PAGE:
Padres use steal of home in ninth to overtake Dodgers

35 Comments

The Padres came back to beat the Dodgers on a crazy play Saturday, tying the game on a steal of home with two outs in the top of the ninth and scoring the go-ahead run on the same sequence.

The Padres had runners on the corners with no outs before Kenley Jansen got a strikeout and a pop out in a 6-5 game. Will Venable had stolen second in the meantime, putting two men in scoring position for Alexi Amarista. During Amarista’s at-bat, Jansen was kicking at the mound and not really paying attention to the runner, allowing Everth Cabrera to take off from third. Jansen noticed in time to potentially make a play, but the throw sailed over the head of catcher A.J. Ellis, who was also very late to react.

Here’s the link to the video.

The third man caught napping in the sequence was home plate umpire Greg Gibson. He initially called Cabrera out at home, even though Ellis never so much as touched the ball, which was  sitting by the backstop. Gibson changed his call, and Ellis, again apparently still trying to figure out what was going on, finally gathered the ball too late to prevent Venable from scoring the go-ahead run. It didn’t help that Jansen was slow to cover the plate.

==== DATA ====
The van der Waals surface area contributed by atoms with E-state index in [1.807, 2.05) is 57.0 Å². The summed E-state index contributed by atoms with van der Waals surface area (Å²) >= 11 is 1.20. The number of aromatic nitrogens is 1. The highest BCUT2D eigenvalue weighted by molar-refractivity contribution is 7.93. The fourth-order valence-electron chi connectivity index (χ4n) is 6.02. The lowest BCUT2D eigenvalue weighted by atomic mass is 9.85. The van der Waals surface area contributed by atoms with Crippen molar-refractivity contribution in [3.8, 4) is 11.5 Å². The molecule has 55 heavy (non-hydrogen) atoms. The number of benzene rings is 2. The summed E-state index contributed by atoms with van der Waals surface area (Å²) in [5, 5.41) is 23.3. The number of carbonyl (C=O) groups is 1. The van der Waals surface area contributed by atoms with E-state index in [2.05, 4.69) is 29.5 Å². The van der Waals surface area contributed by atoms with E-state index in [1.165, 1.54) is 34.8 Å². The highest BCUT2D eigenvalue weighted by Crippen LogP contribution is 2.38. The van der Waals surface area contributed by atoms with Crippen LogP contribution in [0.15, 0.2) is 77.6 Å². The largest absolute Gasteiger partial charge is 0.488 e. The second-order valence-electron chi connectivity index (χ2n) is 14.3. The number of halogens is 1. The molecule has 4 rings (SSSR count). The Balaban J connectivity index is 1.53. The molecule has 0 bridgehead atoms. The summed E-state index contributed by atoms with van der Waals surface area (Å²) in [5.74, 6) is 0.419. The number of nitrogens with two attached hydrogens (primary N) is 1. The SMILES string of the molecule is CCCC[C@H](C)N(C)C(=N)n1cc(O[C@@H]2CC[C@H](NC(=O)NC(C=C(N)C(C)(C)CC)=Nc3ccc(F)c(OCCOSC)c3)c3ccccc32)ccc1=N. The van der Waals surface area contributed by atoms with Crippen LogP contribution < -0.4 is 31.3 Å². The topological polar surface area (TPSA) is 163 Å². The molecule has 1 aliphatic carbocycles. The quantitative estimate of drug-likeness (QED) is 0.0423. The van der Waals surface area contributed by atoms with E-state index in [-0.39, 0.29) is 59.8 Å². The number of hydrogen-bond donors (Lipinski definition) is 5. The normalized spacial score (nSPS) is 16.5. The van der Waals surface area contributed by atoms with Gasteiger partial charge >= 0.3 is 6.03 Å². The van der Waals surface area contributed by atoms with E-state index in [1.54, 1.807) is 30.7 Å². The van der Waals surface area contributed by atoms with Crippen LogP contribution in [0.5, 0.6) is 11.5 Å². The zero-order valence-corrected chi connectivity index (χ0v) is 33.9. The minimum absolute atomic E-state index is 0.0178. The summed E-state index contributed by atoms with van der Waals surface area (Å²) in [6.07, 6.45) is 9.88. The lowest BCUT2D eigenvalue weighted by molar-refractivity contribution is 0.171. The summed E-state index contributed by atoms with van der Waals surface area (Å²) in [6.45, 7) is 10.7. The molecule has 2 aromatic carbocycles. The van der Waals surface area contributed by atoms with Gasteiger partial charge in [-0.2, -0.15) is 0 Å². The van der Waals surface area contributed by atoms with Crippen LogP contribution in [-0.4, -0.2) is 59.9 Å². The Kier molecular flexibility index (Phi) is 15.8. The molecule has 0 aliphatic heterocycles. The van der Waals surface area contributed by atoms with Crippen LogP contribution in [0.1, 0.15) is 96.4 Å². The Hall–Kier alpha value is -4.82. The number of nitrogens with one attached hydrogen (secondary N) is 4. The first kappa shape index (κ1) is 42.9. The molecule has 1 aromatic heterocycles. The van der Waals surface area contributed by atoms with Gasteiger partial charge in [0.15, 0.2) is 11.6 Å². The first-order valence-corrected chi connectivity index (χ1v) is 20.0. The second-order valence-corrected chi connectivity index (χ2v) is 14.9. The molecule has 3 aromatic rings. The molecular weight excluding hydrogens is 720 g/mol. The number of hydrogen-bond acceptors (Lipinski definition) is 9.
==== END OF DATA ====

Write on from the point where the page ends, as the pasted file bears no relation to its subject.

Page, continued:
In the end, it was simply a colossal failure from the Dodgers’ battery, though ansen deserves most of the blame. Give credit to Cabrera, who was in the game as a pinch-runner. He’s now 16-for-16 stealing bases this year. After Amarista was retired on a groundout, Huston Street went on to pitch a scoreless bottom of the ninth, giving the Padres a 7-6 victory.

Aaron Judge set a new postseason strikeout record

Getty Images
Leave a comment

For a few days, it looked like Aaron Judge was finally hitting his stride in the postseason. He was still striking out at a regular clip, piling more and more strikeouts atop the 16 he racked up in the Division Series, but he was mashing, too. He engineered a three-run homer during Game 3 of the Championship Series, followed by another blast and game-tying double in Game 4. His one-out double helped pad a five-run lead in Game 5, while his 425-footer off of Brad Peacock barely made a dent during a 7-1 loss in Game 6. And then Lance McCullers‘ curveball found and fooled him, as it did five of the 14 batters it met in Game 7:

The strikeout was Judge’s first of the evening and 27th since the start of the playoffs. No other major league batter has racked up that many strikeouts in a single postseason, though Alfonso Soriano’s 26-strikeout record in 2003 comes the closest. Within that record, Judge also collected three golden sombreros (four strikeouts in a single game), narrowly avoiding the dreaded platinum sombrero (five strikeouts in a single game).

It’s an unfortunate footnote to a spectacular year for the rookie outfielder, who decimated the competition with 52 home runs and 8.2 fWAR during the regular season and was a pivotal part of the Yankees’ playoff run. Thankfully, the image of McCullers’ curveball darting just under Judge’s bat won’t be the image that sticks with us for years to come. Instead, it’ll look something like this: